A rainy-day fund for liquidity squeeze?
A foreclosure sign hangs in front of a home for sale.
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KAI RYSSDAL: The banks in question are Citigroup, JP Morgan and Bank of America. They've been chatting amongst themselves about how to make sure the liquidity squeeze doesn't get any worse -- and they're decided it's time to put up or shut up. Our New York bureau chief Jill Barshay is here to explain... Hi, Jill.
JILL BARSHAY: Hi, Kai.
RYSSDAL: Before we get to the "whys," let's get to the nuts-and-bolts here... How is this thing going to work?
BARSHAY: Well, they're calling it a "master conduit" -- it's basically a special fund, and they're going to put up tens of billions of their own dollars, maybe as much as $100 billion. And they're going to take that money, and they're going to use it to buy securities that nobody else wants right now.
Many of the big Wall Street banks, including some of the ones establishing this fund, are holding these mortgage securities -- and they don't want to have to dump them at fire-sale prices and take even more losses on their books. And these banks, they compete against each other, so it's very unusual for them to cooperate like this -- and it may be a violation of anti-trust rules...
So the Treasury Department got into this and helped them coordinate it. They've been talking quietly for a month now, even got together on a Sunday, trying to figure out how to put it together. But there's no tax dollars in it -- it's all the Wall Street banks' own private money.
RYSSDAL: All right, but Jill, help me understand something: I thought -- and we've certainly been saying on the program -- that the credit squeeze was easing and these deals were getting done now because people were more comfortable spending money. If that's the case, why do we need this fund?
BARSHAY: You're right, Kai, most of the credit markets have gotten back on their feet. But there are still parts of them that have not returned to health, and there's fear that these "stuck" parts may trigger yet another market tumble.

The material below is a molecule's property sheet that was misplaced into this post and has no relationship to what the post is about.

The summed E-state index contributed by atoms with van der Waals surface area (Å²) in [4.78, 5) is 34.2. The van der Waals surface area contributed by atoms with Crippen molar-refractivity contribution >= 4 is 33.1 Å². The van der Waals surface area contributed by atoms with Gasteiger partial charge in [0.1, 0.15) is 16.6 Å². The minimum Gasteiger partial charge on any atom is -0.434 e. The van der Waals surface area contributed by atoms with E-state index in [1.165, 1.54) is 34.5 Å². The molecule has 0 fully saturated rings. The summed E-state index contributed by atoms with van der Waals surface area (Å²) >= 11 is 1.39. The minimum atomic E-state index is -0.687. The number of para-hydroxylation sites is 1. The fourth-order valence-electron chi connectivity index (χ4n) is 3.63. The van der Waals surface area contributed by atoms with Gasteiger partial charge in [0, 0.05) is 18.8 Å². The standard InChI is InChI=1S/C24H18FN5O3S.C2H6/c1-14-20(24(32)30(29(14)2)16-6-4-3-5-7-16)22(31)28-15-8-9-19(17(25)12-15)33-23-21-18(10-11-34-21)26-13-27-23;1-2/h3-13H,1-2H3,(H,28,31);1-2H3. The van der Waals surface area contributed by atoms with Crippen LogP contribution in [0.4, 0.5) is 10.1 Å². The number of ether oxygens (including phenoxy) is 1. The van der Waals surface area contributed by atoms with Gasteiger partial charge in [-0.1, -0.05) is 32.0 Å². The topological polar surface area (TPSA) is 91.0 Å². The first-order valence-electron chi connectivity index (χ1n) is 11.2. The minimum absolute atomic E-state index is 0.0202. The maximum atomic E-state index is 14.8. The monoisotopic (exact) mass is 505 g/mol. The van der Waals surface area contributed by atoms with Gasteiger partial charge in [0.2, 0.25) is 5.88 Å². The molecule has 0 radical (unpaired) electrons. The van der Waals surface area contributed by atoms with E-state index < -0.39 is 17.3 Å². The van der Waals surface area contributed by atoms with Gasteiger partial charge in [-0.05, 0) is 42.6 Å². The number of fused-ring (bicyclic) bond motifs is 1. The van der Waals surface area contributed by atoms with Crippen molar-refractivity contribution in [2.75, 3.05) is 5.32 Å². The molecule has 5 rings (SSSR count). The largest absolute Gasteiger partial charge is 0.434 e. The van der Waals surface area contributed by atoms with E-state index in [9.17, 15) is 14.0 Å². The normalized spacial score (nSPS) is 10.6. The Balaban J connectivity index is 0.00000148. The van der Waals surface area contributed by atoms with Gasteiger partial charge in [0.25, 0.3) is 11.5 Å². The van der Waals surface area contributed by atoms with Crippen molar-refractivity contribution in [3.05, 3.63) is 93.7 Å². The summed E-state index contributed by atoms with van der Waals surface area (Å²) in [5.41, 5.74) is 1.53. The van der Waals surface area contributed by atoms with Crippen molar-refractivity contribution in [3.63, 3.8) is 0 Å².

So this master conduit, this fund, it starts buying more securities -- it can establish a price floor for bonds that are still in trouble, so that the floor doesn't drop out again and the other markets follow with it. I talked with Peter Wallison at the American Enterprise Institute, and this is what he told me:
Peter Wallison: It's not exactly a bailout... It's more like the banks taking a risk to get a market started that would be good for them and for everyone else, including buyers of homes.
BARSHAY: ...and not just home buyers, but ordinary investors. Because if a tumble in the mortgage bond market starts triggering a tumble in the equity markets, we could all be losing money in our portfolios.
RYSSDAL: Jill, let me back you up to something Peter Wallison said about the market getting restarted: What happens if those markets don't restart -- or if it comes to worse, the markets start and it doesn't go well, and this fund has to step in?
BARSHAY: So what's going on right here is that the banks owe a lot of money that's coming to short-term debt. And this debt comes due in November. And if the investors ask for their money back, the banks don't have that money immediately -- they're going to have to come up with cash. And what they need to sell are their mortgage securities... And the fear is that there will be this huge fire sale, that when banks have to get rid of mortgage securities, nobody wants it.
That's where the rescue fund fits in -- it will buy up these mortgage securities. Now, if there is no rescue fund there, the prices will just go spiraling downwards, and it will depress prices across the board. And it could eventually affect the rest of the credit markets, and make people more reluctant to lend money to one another. And that could eventually touch the whole economy.
RYSSDAL: Jill Barshay at the Marketplace bureau in New York City -- thank you, Jill.
BARSHAY: It's been a pleasure.